Abstract: In less than a generation, social media has moved into the center of modern life. It has altered many aspects of our daily lives, from how we form and maintain social relationships to how we discover, access and share information online. However, the same platforms have also given way to troublesome anti-social behaviours such as online trolling, cyberbullying, and expressions of hate speech. In some online communities, what is commonly referred to as ‘anti-social’ may be a communal norm and a way to socialize. However, that is not the case in most online communities where such behaviour may negatively affect the overall group cohesion and may have psychological and emotional consequences for individual social media users.
This tutorial will demonstrate how to use automated content analysis to detect and study anti-social behaviours in social media. The session will introduce and discuss advantages and disadvantages of two common approaches often used to detect instances of ‘anti-social’ behaviour in online discourse: lexicon-based and machine learning approaches. As part of the hands-on part, the tutorial will introduce Communalytic, a new online research tool for studying online communities. The participants will then use Communalytic to analyze a sample dataset using a toxicity analysis.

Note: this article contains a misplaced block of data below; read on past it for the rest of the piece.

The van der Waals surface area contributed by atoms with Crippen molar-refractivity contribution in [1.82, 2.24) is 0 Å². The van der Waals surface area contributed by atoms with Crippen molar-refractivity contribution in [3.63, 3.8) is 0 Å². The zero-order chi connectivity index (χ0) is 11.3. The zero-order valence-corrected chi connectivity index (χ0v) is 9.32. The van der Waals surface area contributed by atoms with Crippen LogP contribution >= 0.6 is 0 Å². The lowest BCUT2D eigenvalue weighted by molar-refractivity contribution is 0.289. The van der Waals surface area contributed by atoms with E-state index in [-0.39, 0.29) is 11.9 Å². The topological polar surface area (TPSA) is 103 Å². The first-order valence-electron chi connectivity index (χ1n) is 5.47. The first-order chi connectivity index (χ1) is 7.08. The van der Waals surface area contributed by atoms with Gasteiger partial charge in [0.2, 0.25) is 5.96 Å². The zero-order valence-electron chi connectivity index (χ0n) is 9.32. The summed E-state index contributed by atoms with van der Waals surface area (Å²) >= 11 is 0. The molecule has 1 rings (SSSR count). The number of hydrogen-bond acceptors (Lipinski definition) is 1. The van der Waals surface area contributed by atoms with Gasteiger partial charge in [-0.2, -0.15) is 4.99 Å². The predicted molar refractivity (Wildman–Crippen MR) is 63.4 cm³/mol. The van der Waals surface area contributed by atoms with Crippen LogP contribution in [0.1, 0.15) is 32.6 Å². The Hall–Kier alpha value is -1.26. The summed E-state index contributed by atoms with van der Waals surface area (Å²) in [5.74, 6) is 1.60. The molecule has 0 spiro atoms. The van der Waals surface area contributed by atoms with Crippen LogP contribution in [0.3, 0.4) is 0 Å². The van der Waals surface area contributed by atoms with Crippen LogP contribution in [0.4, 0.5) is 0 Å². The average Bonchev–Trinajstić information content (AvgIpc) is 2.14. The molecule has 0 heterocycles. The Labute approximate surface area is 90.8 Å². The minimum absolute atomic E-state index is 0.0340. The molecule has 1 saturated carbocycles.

Organizers: Anatoliy Gruzd, and Philip Mai
Abstract: This hands-on tutorial will walk participants through the data lifecycle of a social media data research project. Participants will learn how to collect data from Twitter using the twarc2 command line tool, how to share Twitter data using the Social Media Archive at ICPSR, and how to “hydrate” Twitter data shared by other researchers. After completing this tutorial, participants will be able to collect or reuse social media data in their own projects and share that data with others to verify, reproduce, and extend their work.